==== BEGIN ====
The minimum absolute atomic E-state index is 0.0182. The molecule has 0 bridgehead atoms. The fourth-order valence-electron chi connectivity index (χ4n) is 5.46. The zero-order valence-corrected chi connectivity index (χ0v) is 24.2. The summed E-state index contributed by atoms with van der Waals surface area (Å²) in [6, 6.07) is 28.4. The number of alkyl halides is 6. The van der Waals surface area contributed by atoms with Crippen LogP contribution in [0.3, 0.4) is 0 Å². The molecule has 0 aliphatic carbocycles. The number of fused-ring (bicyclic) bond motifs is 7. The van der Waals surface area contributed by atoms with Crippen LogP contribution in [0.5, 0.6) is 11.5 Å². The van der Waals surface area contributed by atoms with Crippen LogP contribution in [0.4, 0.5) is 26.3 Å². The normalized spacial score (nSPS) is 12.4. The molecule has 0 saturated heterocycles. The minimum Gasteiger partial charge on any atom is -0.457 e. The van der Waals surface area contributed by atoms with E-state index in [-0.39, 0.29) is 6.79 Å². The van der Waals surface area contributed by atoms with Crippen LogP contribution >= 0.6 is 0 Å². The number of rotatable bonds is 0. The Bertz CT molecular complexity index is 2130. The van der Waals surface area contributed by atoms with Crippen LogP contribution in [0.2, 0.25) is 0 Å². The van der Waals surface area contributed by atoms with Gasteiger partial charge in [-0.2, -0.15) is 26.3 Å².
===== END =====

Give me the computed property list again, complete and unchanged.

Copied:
The minimum absolute atomic E-state index is 0.0182. The molecule has 0 bridgehead atoms. The fourth-order valence-electron chi connectivity index (χ4n) is 5.46. The zero-order valence-corrected chi connectivity index (χ0v) is 24.2. The summed E-state index contributed by atoms with van der Waals surface area (Å²) in [6, 6.07) is 28.4. The number of alkyl halides is 6. The van der Waals surface area contributed by atoms with Crippen LogP contribution in [0.3, 0.4) is 0 Å². The molecule has 0 aliphatic carbocycles. The number of fused-ring (bicyclic) bond motifs is 7. The van der Waals surface area contributed by atoms with Crippen LogP contribution in [0.5, 0.6) is 11.5 Å². The van der Waals surface area contributed by atoms with Crippen LogP contribution in [0.4, 0.5) is 26.3 Å². The normalized spacial score (nSPS) is 12.4. The molecule has 0 saturated heterocycles. The minimum Gasteiger partial charge on any atom is -0.457 e. The van der Waals surface area contributed by atoms with E-state index in [-0.39, 0.29) is 6.79 Å². The van der Waals surface area contributed by atoms with Crippen LogP contribution >= 0.6 is 0 Å². The number of rotatable bonds is 0. The Bertz CT molecular complexity index is 2130. The van der Waals surface area contributed by atoms with Crippen LogP contribution in [0.2, 0.25) is 0 Å². The van der Waals surface area contributed by atoms with Gasteiger partial charge in [-0.2, -0.15) is 26.3 Å².